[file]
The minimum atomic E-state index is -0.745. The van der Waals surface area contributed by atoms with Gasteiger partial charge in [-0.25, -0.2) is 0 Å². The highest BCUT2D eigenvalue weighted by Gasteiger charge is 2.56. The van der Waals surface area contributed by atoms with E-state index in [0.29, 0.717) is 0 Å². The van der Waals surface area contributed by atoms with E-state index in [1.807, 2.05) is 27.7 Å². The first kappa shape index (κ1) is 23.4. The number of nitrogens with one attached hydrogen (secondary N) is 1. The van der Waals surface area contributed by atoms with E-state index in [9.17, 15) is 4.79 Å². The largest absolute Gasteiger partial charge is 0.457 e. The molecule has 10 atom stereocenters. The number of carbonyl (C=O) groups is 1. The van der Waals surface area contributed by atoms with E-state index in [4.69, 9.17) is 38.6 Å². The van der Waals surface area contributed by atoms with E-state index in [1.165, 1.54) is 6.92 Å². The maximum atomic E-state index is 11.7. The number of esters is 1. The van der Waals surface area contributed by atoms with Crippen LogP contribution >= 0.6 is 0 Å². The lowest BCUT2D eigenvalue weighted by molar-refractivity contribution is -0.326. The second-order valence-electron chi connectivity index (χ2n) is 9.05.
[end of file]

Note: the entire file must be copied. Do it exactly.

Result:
The minimum atomic E-state index is -0.745. The van der Waals surface area contributed by atoms with Gasteiger partial charge in [-0.25, -0.2) is 0 Å². The highest BCUT2D eigenvalue weighted by Gasteiger charge is 2.56. The van der Waals surface area contributed by atoms with E-state index in [0.29, 0.717) is 0 Å². The van der Waals surface area contributed by atoms with E-state index in [1.807, 2.05) is 27.7 Å². The first kappa shape index (κ1) is 23.4. The number of nitrogens with one attached hydrogen (secondary N) is 1. The van der Waals surface area contributed by atoms with E-state index in [9.17, 15) is 4.79 Å². The largest absolute Gasteiger partial charge is 0.457 e. The molecule has 10 atom stereocenters. The number of carbonyl (C=O) groups is 1. The van der Waals surface area contributed by atoms with E-state index in [4.69, 9.17) is 38.6 Å². The van der Waals surface area contributed by atoms with E-state index in [1.165, 1.54) is 6.92 Å². The maximum atomic E-state index is 11.7. The number of esters is 1. The van der Waals surface area contributed by atoms with Crippen LogP contribution >= 0.6 is 0 Å². The lowest BCUT2D eigenvalue weighted by molar-refractivity contribution is -0.326. The second-order valence-electron chi connectivity index (χ2n) is 9.05.